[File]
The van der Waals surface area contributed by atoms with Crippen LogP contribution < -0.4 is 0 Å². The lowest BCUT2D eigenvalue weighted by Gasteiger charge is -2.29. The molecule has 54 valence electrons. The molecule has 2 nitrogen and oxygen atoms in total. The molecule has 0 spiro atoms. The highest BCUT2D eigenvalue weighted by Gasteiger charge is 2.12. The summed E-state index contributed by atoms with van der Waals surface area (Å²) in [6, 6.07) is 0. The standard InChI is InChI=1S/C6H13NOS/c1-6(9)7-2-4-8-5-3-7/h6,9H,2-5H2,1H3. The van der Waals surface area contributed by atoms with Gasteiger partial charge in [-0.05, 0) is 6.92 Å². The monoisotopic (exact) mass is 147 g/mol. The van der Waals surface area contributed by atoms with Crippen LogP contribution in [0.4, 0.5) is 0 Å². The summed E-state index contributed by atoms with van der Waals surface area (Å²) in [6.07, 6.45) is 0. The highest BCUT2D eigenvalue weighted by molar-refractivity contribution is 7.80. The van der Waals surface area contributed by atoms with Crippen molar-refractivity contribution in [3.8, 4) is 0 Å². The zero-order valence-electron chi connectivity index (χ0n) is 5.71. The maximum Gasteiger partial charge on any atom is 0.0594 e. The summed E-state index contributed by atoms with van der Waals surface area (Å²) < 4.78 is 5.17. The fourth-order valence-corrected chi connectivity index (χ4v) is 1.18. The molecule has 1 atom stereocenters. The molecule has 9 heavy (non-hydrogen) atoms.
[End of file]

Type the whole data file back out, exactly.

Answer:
The van der Waals surface area contributed by atoms with Crippen LogP contribution < -0.4 is 0 Å². The lowest BCUT2D eigenvalue weighted by Gasteiger charge is -2.29. The molecule has 54 valence electrons. The molecule has 2 nitrogen and oxygen atoms in total. The molecule has 0 spiro atoms. The highest BCUT2D eigenvalue weighted by Gasteiger charge is 2.12. The summed E-state index contributed by atoms with van der Waals surface area (Å²) in [6, 6.07) is 0. The standard InChI is InChI=1S/C6H13NOS/c1-6(9)7-2-4-8-5-3-7/h6,9H,2-5H2,1H3. The van der Waals surface area contributed by atoms with Gasteiger partial charge in [-0.05, 0) is 6.92 Å². The monoisotopic (exact) mass is 147 g/mol. The van der Waals surface area contributed by atoms with Crippen LogP contribution in [0.4, 0.5) is 0 Å². The summed E-state index contributed by atoms with van der Waals surface area (Å²) in [6.07, 6.45) is 0. The highest BCUT2D eigenvalue weighted by molar-refractivity contribution is 7.80. The van der Waals surface area contributed by atoms with Crippen molar-refractivity contribution in [3.8, 4) is 0 Å². The zero-order valence-electron chi connectivity index (χ0n) is 5.71. The maximum Gasteiger partial charge on any atom is 0.0594 e. The summed E-state index contributed by atoms with van der Waals surface area (Å²) < 4.78 is 5.17. The fourth-order valence-corrected chi connectivity index (χ4v) is 1.18. The molecule has 1 atom stereocenters. The molecule has 9 heavy (non-hydrogen) atoms.